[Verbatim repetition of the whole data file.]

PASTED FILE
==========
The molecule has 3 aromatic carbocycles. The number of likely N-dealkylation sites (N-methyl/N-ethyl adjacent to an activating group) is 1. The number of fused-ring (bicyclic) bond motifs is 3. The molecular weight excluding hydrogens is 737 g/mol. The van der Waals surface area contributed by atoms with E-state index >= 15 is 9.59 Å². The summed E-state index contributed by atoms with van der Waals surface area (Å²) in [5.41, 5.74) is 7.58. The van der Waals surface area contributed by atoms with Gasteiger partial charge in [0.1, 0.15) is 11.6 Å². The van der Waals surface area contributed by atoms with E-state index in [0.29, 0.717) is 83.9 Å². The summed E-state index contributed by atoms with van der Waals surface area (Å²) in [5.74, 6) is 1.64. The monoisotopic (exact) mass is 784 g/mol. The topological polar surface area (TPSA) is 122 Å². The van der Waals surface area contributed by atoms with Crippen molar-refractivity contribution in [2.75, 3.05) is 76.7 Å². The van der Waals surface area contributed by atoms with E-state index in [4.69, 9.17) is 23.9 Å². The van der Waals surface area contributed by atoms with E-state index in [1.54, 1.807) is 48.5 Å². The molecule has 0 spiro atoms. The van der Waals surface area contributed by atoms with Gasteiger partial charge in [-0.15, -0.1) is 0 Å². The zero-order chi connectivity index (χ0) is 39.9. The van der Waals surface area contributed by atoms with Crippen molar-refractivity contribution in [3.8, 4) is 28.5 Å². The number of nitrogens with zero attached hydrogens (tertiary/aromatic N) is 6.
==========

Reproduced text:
The molecule has 3 aromatic carbocycles. The number of likely N-dealkylation sites (N-methyl/N-ethyl adjacent to an activating group) is 1. The number of fused-ring (bicyclic) bond motifs is 3. The molecular weight excluding hydrogens is 737 g/mol. The van der Waals surface area contributed by atoms with E-state index >= 15 is 9.59 Å². The summed E-state index contributed by atoms with van der Waals surface area (Å²) in [5.41, 5.74) is 7.58. The van der Waals surface area contributed by atoms with Gasteiger partial charge in [0.1, 0.15) is 11.6 Å². The van der Waals surface area contributed by atoms with E-state index in [0.29, 0.717) is 83.9 Å². The summed E-state index contributed by atoms with van der Waals surface area (Å²) in [5.74, 6) is 1.64. The monoisotopic (exact) mass is 784 g/mol. The topological polar surface area (TPSA) is 122 Å². The van der Waals surface area contributed by atoms with Crippen molar-refractivity contribution in [2.75, 3.05) is 76.7 Å². The van der Waals surface area contributed by atoms with E-state index in [4.69, 9.17) is 23.9 Å². The van der Waals surface area contributed by atoms with E-state index in [1.54, 1.807) is 48.5 Å². The molecule has 0 spiro atoms. The van der Waals surface area contributed by atoms with Gasteiger partial charge in [-0.15, -0.1) is 0 Å². The zero-order chi connectivity index (χ0) is 39.9. The van der Waals surface area contributed by atoms with Crippen molar-refractivity contribution in [3.8, 4) is 28.5 Å². The number of nitrogens with zero attached hydrogens (tertiary/aromatic N) is 6.